Project Summary

The main focus of this project is to discover how to use digital technologies to support teachers in designing effective technology-enhanced learning (TEL). The project is based on four key assumptions: 
  1. Teachers will be required to use progressively more TEL;
  2. the teaching community should be at the forefront of TEL innovation, and not cede responsibility to other professionals;
  3. the development of new knowledge, in this case about professional practice, should be carried out in the spirit of reflective collaborative design; and
  4. the same technologies that are changing the way students learn can also support teachers’ own learning in new ways. Computer-supported collaborative learning has long been established as an important form of TEL for students; we believe it is equally applicable to teachers’ professional development.

However, despite their key role in any radical educational change that might be brought about by the introduction of TEL, there has been no large-scale development of software to assist teachers in the critical task of design. In contrast with course and lesson planning for a conventional environment, the innovative nature of TEL presents a new kind of design challenge. For example, teachers need support in working out how to introduce technology gradually within resource constraints, to exploit existing materials and to optimise TEL for the benefit of their learners. Therefore, we are addressing the following research problems:

  • What kind of digital environment will enable teachers as a community of practitioners to lead innovation and carry out successful design for TEL?
  • What are appropriate ways of modelling the activity of learning design conceptually, so that it can be implemented within a digital environment?
  • To what extent can we adapt existing approaches to user modelling to the complex activity of collaborative learning design?
  • What are the optimal forms of representation of knowledge about teaching and learning?
  • What are the appropriate ways to represent learning designs so that they can be tested, adapted, shared and reused by teachers and lecturers?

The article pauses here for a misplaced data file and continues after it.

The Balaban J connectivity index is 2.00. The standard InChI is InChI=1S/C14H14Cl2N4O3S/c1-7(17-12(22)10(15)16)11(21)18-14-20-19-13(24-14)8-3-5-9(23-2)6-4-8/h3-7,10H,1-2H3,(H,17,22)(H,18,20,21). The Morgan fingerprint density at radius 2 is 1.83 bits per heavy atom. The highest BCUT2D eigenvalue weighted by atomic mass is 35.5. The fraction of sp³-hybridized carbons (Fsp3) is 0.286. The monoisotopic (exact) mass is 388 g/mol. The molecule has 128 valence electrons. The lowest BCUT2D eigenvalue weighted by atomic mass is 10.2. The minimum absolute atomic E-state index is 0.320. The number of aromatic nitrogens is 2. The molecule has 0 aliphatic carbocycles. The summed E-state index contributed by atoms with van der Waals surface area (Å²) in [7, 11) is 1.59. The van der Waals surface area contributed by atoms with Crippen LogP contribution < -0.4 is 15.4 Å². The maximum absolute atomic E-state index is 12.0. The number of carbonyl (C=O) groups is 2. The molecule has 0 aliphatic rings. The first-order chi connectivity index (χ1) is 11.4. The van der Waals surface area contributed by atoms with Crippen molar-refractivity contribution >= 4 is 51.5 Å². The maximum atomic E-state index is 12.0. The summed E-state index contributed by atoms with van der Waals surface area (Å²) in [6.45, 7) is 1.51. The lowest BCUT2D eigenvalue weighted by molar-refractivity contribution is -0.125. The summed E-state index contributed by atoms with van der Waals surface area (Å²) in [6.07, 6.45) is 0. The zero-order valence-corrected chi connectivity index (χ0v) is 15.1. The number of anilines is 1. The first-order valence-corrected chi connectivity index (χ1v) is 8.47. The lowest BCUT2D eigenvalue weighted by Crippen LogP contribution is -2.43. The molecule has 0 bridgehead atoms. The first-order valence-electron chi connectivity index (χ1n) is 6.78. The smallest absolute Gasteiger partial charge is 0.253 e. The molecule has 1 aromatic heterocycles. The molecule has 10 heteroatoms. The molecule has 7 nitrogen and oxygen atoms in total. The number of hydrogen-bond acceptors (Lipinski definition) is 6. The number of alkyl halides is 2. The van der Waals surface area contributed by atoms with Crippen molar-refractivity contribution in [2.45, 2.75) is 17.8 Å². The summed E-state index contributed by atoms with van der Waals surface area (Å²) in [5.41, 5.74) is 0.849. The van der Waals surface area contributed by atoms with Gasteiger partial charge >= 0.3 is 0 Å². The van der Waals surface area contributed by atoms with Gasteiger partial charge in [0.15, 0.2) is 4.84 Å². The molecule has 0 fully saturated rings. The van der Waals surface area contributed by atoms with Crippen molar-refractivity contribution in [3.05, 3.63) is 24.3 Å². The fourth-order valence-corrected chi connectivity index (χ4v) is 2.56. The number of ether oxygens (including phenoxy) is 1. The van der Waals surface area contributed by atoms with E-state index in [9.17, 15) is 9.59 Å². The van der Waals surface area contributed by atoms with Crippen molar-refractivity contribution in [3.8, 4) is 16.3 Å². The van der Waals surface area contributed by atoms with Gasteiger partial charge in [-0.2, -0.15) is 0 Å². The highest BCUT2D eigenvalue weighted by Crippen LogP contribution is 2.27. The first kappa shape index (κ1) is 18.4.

We are working with practising teachers to research, and co-construct, an interactive learning design support environment, the Learning Designer, to scaffold teachers’ decision-making from basic planning to creative TEL design. Through this iterative research-design process we hope to address the above issues and build the means by which the teaching community can collaborate further on how best to deploy TEL. We aim to lower the TEL threshold so that the majority of teachers can engage with it in a way that draws on good practice by others and is informed by the findings of pedagogical research, thereby optimising the benefits to their learners.

The co-investigators have been working on JISC and CDE (University of London Centre for Distance Education) projects with teachers in HE, FE, and Adult and Community Learning to build prototype ‘design for learning’ tools that help them innovate, reflect on and further improve their TEL practice as they plan a module over several weeks or design a single learning ’session’. These early design-support tools are the London Pedagogy Planner, an interactive tool for designing teaching and learning at both the module and session levels, and Phoebe, which supports the design of individual sessions and incorporates a community-owned resource bank of learning designs. Early trials with lecturers yielded enthusiastic responses to the basic underlying concepts and functionality of both tools, but they also sharpened our understanding of the critical research and development issues yet to be addressed (Laurillard et al., 2007; Masterman & Manton, 2007). Our aim, then, is to take this initial work forward into the construction and evaluation of an LDSE that makes TEL innovation a rewarding, creative, shared process for teachers in all sectors including, ultimately, schools.

“More interesting than thinking about what’s possible in 10 years, is thinking what’s possible now but that no-one has built.” (Clay Shirky, Observer Magazine, p12, 15 Feb 09)